In the ancient world, back then, if a king was going to go on to a royal visit to a distant part of the empire, he would send a messenger first to get the people ready where he’s going: so that people are ready to welcome him appropriately, and to clear the roads, to fix the potholes, move the obstacles out of the way, so that the king and his chariot can have a nice smooth run to wherever it is he’s going.

When I had part of my childhood growing up in East Africa, from time to time you’d be driving on one of the main roads, and some motorbikes would start coming past. That was your signal to get off the road. Not just to the side of the road. Off, onto the verge. Behind the motorbike would be some very flash, black well-polished Mercedes Benz cars. Now, why get off the road? Not because there’s anybody important in any of those cars. No, you then sit by the road for a further five minutes, until a solitary car comes past carrying the President of Kenya. The other cars came first to clear the road, so that when the President comes, he can have the entire carriageway all to himself, and can motor down unhindered.

That’s what’s happening here. Two people will come. First, the messenger to get ready for the main act, and then the main act: “the Lord”, it says (the king, that means) who it turns out is also a messenger. And when, God, the Lord, the king, comes, he will bring the judgment that the people wanted. It says “the messenger of the covenant whom you desire will come.” They’ll finally get what they wanted.

Only they slightly wanted the wrong thing, because who is on trial when the judgment comes? Verse 5: “I will come to put you on trial”. What for? A wide range of ordinary, everyday sins. Things like sorcery. That is using magic, horoscopes, tea-leaf reading, or consulting the dead to try to work out what’s going to happen in the future. Or adultery, unfaithfulness within marriage. Or a whole string of other offenses, that all revolve around failing to treat other people fairly. Day labourers, who require to be paid at the end of the day if they’re going to eat. Widows, who without social security had no other source of income. And foreigners, who back then as well as today are always the easiest target to discriminate against. For things like that, God will judge – not other people – but the very people asking for justice.

Be careful what you ask for. “God,” they say “please punish everything that’s wrong with the world.” And what they have in mind are the really big sins of other people. And then when he comes and does what you asked for, you’ll find that you are just as sinful.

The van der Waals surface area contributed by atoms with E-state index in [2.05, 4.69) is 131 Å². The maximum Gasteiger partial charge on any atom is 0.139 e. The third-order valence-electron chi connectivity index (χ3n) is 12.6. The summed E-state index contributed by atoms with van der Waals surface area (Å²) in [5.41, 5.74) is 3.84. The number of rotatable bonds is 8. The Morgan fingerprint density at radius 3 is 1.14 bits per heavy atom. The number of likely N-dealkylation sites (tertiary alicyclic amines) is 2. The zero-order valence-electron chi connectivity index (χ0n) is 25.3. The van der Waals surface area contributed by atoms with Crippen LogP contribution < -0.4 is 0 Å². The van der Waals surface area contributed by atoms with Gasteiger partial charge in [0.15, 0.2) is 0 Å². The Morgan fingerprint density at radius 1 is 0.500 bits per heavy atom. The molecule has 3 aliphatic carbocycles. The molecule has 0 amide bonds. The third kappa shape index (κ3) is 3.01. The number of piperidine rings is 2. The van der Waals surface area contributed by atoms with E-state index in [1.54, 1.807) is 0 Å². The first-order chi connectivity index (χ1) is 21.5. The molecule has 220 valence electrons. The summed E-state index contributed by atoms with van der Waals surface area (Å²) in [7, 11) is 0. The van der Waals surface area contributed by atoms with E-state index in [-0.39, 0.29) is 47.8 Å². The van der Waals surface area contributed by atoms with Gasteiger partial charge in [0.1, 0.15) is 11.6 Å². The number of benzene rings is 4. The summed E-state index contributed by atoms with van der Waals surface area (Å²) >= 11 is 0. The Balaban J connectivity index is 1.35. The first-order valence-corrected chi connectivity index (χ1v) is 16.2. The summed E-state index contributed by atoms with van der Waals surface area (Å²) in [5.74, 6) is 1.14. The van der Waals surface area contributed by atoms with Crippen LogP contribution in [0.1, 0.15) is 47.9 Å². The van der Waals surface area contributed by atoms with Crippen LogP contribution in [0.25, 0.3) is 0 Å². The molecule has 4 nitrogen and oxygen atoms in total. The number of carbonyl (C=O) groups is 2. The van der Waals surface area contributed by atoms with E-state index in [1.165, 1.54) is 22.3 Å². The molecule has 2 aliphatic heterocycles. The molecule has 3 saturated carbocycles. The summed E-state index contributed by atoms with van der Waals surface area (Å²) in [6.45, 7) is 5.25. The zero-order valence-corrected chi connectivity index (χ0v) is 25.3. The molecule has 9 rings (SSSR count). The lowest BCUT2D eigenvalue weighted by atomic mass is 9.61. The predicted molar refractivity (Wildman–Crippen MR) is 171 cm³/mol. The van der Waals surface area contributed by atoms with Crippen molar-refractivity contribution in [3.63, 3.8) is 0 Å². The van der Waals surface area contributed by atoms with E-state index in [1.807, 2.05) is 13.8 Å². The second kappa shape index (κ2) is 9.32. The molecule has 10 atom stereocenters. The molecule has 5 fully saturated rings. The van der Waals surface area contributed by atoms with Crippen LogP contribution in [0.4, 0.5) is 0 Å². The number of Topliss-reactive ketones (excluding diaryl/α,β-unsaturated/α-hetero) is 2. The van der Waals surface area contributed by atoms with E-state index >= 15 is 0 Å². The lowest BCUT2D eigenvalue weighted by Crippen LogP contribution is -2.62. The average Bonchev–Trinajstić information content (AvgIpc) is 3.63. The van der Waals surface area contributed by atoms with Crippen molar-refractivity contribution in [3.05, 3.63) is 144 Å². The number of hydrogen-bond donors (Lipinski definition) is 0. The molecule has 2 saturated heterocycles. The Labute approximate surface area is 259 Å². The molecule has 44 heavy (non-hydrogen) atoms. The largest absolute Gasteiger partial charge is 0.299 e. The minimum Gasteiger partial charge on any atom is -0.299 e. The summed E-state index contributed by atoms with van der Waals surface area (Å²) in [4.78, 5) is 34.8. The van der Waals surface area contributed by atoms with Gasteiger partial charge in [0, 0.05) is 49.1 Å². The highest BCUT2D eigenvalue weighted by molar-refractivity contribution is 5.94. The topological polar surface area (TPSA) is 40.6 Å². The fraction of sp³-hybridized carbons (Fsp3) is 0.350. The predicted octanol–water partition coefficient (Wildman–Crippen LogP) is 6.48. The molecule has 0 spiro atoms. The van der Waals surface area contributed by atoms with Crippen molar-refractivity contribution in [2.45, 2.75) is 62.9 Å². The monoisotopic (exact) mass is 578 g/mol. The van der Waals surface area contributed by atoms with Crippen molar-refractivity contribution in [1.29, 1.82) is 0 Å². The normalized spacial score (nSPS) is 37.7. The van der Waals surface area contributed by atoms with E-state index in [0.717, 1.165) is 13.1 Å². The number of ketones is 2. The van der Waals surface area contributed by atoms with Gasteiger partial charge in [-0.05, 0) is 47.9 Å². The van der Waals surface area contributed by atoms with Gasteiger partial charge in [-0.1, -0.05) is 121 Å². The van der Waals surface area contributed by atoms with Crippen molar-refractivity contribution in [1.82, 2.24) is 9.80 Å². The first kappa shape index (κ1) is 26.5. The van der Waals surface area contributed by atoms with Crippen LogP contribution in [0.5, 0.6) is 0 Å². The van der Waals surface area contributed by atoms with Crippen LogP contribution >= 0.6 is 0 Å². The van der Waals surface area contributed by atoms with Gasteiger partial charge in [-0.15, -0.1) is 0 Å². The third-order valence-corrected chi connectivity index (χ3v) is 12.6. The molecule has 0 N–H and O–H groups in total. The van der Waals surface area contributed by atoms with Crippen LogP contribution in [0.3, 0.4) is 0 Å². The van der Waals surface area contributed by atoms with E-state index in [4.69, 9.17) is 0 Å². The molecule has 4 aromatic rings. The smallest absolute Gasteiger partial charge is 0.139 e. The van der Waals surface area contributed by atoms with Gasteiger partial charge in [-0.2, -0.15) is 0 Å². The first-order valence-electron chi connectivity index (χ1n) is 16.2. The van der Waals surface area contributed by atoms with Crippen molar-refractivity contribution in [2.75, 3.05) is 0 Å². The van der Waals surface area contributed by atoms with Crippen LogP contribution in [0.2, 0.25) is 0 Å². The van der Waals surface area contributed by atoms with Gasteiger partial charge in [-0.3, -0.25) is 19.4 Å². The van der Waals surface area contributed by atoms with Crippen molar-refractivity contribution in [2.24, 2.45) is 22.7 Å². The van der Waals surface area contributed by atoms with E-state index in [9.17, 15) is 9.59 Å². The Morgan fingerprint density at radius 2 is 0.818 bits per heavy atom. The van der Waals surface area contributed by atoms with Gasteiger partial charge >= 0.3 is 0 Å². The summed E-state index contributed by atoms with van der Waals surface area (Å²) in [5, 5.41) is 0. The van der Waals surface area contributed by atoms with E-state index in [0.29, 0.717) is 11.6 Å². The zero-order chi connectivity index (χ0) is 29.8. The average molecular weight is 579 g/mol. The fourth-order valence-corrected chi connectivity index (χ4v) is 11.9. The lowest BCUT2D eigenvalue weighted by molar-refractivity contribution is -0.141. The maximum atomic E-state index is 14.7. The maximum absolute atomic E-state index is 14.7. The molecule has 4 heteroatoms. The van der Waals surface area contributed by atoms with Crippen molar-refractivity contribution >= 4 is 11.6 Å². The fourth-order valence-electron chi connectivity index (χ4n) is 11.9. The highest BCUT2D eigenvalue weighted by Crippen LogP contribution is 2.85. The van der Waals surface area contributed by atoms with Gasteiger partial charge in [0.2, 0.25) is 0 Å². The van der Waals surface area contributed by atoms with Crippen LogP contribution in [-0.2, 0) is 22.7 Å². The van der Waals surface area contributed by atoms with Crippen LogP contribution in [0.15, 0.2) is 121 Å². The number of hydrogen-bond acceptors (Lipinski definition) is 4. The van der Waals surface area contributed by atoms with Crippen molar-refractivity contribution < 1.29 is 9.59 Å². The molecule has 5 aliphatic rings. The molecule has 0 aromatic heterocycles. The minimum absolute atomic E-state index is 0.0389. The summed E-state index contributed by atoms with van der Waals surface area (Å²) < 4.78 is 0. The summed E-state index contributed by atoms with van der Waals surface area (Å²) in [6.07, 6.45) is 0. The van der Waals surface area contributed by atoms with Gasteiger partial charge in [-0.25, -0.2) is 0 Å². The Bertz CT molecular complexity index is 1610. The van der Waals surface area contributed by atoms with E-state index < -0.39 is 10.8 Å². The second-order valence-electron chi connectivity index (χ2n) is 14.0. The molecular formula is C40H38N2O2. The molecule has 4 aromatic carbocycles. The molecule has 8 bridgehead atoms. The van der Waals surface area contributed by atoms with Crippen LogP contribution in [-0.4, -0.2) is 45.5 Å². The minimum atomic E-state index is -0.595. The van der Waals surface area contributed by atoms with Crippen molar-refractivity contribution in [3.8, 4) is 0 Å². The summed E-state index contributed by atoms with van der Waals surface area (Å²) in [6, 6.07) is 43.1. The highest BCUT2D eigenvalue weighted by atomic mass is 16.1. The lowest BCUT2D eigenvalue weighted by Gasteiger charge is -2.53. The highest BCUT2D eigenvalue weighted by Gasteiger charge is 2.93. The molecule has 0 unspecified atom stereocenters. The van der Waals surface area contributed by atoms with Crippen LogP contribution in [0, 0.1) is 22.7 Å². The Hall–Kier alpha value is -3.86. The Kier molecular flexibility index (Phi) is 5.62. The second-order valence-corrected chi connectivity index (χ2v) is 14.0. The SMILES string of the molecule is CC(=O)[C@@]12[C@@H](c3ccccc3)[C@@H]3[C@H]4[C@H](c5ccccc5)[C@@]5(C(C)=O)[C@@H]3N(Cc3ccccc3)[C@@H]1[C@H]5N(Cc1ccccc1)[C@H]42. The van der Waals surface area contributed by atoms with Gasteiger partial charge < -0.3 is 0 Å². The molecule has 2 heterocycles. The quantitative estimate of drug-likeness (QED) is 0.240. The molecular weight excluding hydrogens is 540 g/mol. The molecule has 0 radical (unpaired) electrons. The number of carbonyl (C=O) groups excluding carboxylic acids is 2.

So who are these two messengers, the motorcade to clear the way, and then the main act? Who are they in real life? well the New Testament tells us. The advanced messenger is John the Baptist. And then the main act is the Lord Jesus Christ.

John the Baptist preached against exactly the sins that you find in verse 5 (if you read his sermon in Luke chapter 3). Then he introduced Jesus as the one who would come to judge. And then Jesus himself taught that he would come back from heaven at the end of time, to judge every single human being. Be careful what you wish for.

God will fix everything that is broken with this world, including you.

God tires of you complaining the world is broken. God will fix all that is wrong with this world, including you.

God has a future where he’s worshipped acceptably

And then number three: God has a future where he’s worshipped acceptably. God has a future where he’s worshipped acceptably.

So, having heard that God will come as judge, that even Jesus is the judge, does that mean there’s no hope, that everything’s going to just collapse as God comes and tells us all the stuff that’s wrong, and punishes us?

No, not at all! The God of judgment also comes to cleanse, to purify, to clean. Verse 3: “He will sit as a refiner and purifier of silver”. That’s the picture of the person who would melt some silver that was impure, and study it in the pot, and deal with it until they finally got all the impurities out and it shines like a mirror. “He will purify the Levites and refine them like gold and silver. Then the Lord will have men who will bring offerings in righteousness, and the offerings of Judah and Jerusalem will be acceptable to the Lord as in days gone, by as in former years.”

You see, when God weeds out of his kingdom everything that’s bad and rotten, he’s also a God of grace who cleanses his people to make them acceptable to him. Jesus judges those who reject him, but he also forgives and transforms those who come to him.


So if you tire of a broken world, don’t moan to other people that God has lost the plot.

Don’t long for instant justice, which would sweep you away as well.

Instead recognize, first of all, that you are part of the problem. The reason the world is broken is because it’s full of people like you and me.

And then trust that Jesus will come again, and will fix everything.

And then be grateful that he came the first time, in advance, to gather a people who are cleansed and forgiven.

Because we are forgiven, we can face that judgment without fear.

And because we are cleansed, we can gradually become less and less part of the problem.

So we can go through life, not tiring God out, not thinking that we’re okay and that God should just judge all the really bad people. Not tiring him but trusting God.

Trusting him: to deal with things in his own time.

And trusting him to rescue us, and to change us by his grace.